• Why do the decimals matter? Surely if the MOE is 3% or greater, the third digit is not significant.

    • It's a brilliant device, but as I said, its' only a "quick and dirty" indicator. Roughly speaking, at current levels of support the Tories would ordinarily need about a 12-point margin for a majority. But a "clumping" of their vote in a massive province like Ontario would obviously pay special dividends.

  7. One of these days one of these pollsters is going to do a deep dive into the subregions.

    I would agree that the surface (national) numbers are imporved for the Libs over 2008 but that the regional elections tell the story. The marked improvement in Quebec was and BC was masking a slow deterioration in Ontario…..now that the the Quebec numbers subside somewhat the national number approaches the 2008 result….even though BC is better off. If BC cooled off as well then the Libs would drop below 2008 numbers

    Normal caveats, single pol on this date at this time etc within MOE's apply.

    Problems in MI-Town. And we come back again to Hebert's column and comments….willl thet continue on this path of asking for their execution, and will the Liberal Elders allow the party to sleepwalk into a buzzsaw…..I think not….MI will have to clean advisors and agree to be run like a marionette by those handpicked experienced advisors or he will aksed to take a ride, with the Canoli……

    • I have to wonder how much of a contributory factor the HST is to the beating the Liberals appear to be taking in BC, and due to confusion with the provincial party — the extraordinary leap by the NDP would suggest that might be the case, since the provincial Dips have been spearheading the anti-tax campaign.

      • it is volatile, some of it may be these small regional samples, but it is a reasonable hypothesis that there may be some HST blowback. Be nice to see those subregionals again….might provide some hint….alternatively, someone more attuned to BC ground level situation might have more insight….Spector, as he lives there, might have some insight. But the Dips have been hammering the HST issue at both the federal and provincial level.

      • Just the fact that the Dips have been spearheading the anti-tax campaign is a sign of the apocalypse.

      • When i left BC a couple of weeks ago people were really really pissed at the libs. And the HST was only one of a series of factors – lucky for them there's no recall. Unfortunately for the federal libs that the name is the only real philosophical connection between the two parties. I've always considered it false advertising – although i'd guess there's probably a more reasonable explaination.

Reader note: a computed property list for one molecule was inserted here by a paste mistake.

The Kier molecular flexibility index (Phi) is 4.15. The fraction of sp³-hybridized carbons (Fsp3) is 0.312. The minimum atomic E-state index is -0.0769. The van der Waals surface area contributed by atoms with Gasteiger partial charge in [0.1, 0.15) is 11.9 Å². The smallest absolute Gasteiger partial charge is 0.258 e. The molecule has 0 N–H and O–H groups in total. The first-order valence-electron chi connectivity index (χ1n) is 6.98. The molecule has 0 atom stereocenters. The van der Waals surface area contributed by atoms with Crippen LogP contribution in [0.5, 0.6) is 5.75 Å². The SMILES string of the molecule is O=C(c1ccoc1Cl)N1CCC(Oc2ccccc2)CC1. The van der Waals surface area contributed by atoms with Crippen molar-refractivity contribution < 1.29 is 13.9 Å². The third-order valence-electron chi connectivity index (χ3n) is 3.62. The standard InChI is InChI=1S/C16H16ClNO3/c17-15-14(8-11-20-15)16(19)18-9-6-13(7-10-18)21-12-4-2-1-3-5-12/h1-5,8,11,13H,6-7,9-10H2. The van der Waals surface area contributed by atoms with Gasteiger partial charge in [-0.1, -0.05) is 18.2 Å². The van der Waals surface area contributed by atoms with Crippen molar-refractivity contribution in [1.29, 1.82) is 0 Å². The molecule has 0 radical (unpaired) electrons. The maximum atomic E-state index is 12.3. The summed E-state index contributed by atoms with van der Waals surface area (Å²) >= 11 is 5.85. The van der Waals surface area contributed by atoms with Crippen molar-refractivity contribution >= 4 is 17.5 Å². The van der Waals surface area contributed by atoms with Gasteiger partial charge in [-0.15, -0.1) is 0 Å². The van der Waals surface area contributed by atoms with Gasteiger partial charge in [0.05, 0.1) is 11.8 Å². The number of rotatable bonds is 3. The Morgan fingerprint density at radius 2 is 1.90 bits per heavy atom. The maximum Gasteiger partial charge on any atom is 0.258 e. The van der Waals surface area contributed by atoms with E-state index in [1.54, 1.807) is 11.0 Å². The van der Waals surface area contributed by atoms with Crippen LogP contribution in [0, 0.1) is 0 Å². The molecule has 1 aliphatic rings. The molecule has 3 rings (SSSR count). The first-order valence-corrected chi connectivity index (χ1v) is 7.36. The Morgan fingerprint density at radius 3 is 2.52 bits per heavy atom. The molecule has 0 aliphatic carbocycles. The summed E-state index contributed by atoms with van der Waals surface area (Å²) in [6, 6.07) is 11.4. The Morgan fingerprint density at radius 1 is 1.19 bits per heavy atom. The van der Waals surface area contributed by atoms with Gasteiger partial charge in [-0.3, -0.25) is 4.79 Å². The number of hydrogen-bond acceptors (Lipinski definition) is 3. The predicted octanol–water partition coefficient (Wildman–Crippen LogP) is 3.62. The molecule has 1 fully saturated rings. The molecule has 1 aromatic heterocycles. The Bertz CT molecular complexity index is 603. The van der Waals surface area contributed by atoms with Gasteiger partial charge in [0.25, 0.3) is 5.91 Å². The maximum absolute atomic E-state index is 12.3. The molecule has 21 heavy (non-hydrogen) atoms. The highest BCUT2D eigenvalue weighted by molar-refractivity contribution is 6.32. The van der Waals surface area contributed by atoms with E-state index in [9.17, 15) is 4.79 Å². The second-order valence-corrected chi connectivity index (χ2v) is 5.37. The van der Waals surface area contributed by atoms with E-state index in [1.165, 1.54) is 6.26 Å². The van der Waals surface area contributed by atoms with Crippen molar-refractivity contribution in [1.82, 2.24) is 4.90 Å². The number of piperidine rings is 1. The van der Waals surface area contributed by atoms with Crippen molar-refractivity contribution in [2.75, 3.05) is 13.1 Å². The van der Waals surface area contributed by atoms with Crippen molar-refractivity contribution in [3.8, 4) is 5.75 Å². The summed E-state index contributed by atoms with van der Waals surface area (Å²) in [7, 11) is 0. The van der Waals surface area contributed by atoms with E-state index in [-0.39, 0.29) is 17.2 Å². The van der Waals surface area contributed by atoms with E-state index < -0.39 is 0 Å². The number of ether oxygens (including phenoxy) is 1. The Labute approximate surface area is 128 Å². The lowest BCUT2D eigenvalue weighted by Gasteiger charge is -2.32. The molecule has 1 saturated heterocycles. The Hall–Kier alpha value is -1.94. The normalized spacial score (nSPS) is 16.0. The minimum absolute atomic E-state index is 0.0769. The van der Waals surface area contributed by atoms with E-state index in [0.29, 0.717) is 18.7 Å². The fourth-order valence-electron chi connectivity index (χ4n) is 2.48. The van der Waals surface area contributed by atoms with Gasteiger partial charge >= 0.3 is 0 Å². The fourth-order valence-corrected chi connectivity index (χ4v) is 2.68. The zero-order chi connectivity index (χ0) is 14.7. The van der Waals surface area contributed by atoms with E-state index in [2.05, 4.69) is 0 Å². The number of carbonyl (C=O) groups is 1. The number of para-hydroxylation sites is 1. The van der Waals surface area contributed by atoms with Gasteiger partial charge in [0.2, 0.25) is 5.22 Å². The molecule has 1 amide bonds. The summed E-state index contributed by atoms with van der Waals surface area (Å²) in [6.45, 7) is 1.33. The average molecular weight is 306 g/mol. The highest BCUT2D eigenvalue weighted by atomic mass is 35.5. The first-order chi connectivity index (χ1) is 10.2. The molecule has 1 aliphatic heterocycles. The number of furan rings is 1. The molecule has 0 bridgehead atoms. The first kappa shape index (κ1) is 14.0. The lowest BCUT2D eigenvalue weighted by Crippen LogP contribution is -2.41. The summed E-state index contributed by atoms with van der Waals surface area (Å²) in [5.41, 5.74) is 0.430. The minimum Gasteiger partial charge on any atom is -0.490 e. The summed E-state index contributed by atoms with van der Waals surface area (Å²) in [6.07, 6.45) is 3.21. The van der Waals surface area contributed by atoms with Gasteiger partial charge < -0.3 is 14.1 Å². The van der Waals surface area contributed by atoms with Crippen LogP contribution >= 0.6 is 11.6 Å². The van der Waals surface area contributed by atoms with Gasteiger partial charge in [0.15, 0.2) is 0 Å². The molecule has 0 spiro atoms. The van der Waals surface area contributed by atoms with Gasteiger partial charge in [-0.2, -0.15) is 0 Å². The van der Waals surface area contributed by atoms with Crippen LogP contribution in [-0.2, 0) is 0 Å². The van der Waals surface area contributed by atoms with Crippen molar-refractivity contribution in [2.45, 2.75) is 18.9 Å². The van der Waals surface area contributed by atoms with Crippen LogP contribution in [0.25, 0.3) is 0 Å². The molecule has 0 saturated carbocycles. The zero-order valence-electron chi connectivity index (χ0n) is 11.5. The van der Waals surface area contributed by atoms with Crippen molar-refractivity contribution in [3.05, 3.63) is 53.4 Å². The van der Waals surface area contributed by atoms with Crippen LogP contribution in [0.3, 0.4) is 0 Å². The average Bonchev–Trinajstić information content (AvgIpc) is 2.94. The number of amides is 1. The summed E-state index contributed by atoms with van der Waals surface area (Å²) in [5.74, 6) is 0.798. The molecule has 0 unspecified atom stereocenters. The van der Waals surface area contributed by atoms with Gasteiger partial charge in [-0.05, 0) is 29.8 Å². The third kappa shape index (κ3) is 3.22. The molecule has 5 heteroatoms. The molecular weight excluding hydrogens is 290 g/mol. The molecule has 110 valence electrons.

• Susy Levy did not get the bump. The Liberals in BC never supported the HST until after the election. In Ontario, the Liberals are not hiding the fact they want it implemented and forced Iffy to take a public position.

        If it is implemented he won't tear it up. If it has not recieved Royal Assent, before our next campaign will the Iffy flip again?

        How will the Bill get support if the NDP are posturing they won't support it?

      • Susan Levy did not get the bump. The Liberals in BC never supported the HST until after the election. In Ontario, the Liberals are not hiding the fact they want it implemented and forced Iffy to take a public position.

        If it is implemented he won't tear it up. If it has not recieved Royal Assent, before our next campaign will the Iffy flip again?

        How will the Bill get support if the NDP are posturing they won't support it?

  8. Let me try to put it in another way. For most of Harper's tenure, when the polls have gone up for him, they've usually come back down relatively quickly. That doesn't appear to be happening down. He seems to be stretching it out, and he's doing it under tough economic conditions. Yeah, pretty shocking if you ask me. Maybe Canadians want a majority. Who knows?

    • "You know, the longer I'm Prime Minister… the longer I'm Prime Minister."

      S. Harper, philosopher

  9. What's with Ontario? Is it Harpermainia; [ gives himself a slap ] a knock-on effect from the relative unpopularity of the prov. Libs, or are people just tired of minority bickering? Hope they hav'n't just made up their minds about Ignatieff…gulp?

    • Well, since Ontario seems to be the hotbed of anti-American sentiment, maybe the "just visiting" ads are more effective then people like to admit.

      • Well since you said it Dakota, i think i can safely now discount that as a possible reason.

      • Judging by the fact that the Leafs' American coach Ron Wilson always refers to the fact that he's also a Canadian citizen, you may well be right. And you sure as heck know that Liberals and leftists would be howling and screaming about Iggy's American and foreign ties if he were a Conservative. But they then turn around and howl and scream at anyone who dares mention it about Iggy. Fascinating.